Note: The recipe as written above is the one that I created and tested. Variations using agar, chia etc. have not been tested and therefore, I do not know if or how it will work. If you want to give your own modifications a try, let us know how it works out in the comments below.
17 responses to “Dairy-Free Maple Cream Custard Recipe”
Definitely trying this out! You mentioned flavour options in the recipe title, do you have them somewhere? Like chocolate ? Also, could maple syrup be swapped with honey. Thanks
This looks soooo delicious. One question, I know you and Josh are big fans of the Great Lakes gelatin products. What is the difference between the gelatin collagen (green jar) and just the gelatin (orange jar), should I invest in one over the other?
Hi Ludivine. The collagen is processed differently to make it more digestible. It also dissolves easily in water – so we use it in recipes that don’t need thickening, like smoothies and elixirs. For recipes like this custard or homemade jello, we use the gelatin.
Yummy! I’ve been making pretty much the same thing lately – my body loves it. The custard filling to my low carb/fat fueled Nanaimo bars is really similar too. I use a sweetener like monk fruit and/or stevia instead of maple syrup, then add half cup of coconut oil and half a cup of cocoa butter to help it firm up as it cools. I used decaf instant coffee to flavour…. next time I’m trying mint/matcha.
I cannot have chicken eggs due to allergies. I can definitely substitute 4 quail eggs to every chicken egg, or duck eggs in the spring during their laying season, however I am wondering if you have any egg-free suggestions or other substitutions that would work in this recipe.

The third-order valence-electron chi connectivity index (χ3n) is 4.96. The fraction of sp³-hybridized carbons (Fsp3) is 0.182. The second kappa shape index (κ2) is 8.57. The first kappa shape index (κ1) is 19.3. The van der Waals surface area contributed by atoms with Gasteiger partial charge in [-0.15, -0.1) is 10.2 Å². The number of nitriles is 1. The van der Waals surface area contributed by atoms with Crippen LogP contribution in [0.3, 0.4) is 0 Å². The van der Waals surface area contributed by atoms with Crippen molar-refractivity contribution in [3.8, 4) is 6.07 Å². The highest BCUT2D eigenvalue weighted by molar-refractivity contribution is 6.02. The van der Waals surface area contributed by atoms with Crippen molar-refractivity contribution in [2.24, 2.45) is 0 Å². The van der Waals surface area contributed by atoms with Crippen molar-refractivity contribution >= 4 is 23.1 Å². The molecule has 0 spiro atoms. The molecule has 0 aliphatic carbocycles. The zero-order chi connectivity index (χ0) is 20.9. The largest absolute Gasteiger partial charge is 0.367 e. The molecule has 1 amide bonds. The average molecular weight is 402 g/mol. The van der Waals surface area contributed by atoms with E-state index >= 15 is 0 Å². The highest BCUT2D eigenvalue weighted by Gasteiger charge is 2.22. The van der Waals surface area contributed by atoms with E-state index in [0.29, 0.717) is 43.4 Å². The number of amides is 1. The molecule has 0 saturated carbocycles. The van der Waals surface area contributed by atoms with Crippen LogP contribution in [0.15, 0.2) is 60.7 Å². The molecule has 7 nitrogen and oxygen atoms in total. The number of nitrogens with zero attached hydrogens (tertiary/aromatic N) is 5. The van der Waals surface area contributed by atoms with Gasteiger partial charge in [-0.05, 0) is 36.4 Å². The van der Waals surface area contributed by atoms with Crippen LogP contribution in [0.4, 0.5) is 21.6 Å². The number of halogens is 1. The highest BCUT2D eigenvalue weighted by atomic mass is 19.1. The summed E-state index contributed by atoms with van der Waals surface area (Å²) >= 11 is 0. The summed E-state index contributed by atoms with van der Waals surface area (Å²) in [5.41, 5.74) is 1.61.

This is delicious! I made it a few times with agar and it worked well. I also put cinnamon in it too. I have it plain or with fresh berries. Thanks!
Hi! Did you use agar in place of the collagen? Same amount? Thanks!
I flavoured the custard with 1 tbsp dried lavender flowers in the coconut milk while it was simmering and let it steep for about 15-20 mins before straining and adding to the whisked egg yolks. A great non dairy alternative to the lavender creme brulee my son loves….it was delicious!
I’m planning on converting this to a coconut custard pie for Thanksgiving!
Just wondering if there is a vegan option for gelatin?
I’ve only created and tested this recipe with gelatin. There may be vegan options that work, like agar or chia – if you try one, let me know if it works out!
Both my blender jar and my food processor pitcher are plastic. So I’m concerned about putting hot foods in them. Would this recipe work if I whisked the gelatin into the egg/milk mixture IN the saucepan?
Hi Daun! I would wait until the mixture cools down a little bit before adding it to your blender or food processor. If it’s warm – not boiling hot – it should be fine. You could try whisking the gelatin into the pan but it might not get quite and incorporated and smooth. However, you could give it a try and let me know how it goes!
If I were to use this as a donut filling, would I need to refrigerate the donuts or is it shelf stable since it doesn’t contain dairy?
This recipe isn’t shelf-stable, as it has a lot of liquid in it. So I’d keep this in the fridge or freezer, along with anything you make with it.
Suggestion for Egg free please? Thank you
Hi Laura! I haven’t tested this recipe without the egg yolks, so I can’t say for sure what would work. You could try mixing 1-2 Tbsp arrowroot/tapioca starch and few Tbsp water for thickening – let me know if you try it and how it goes!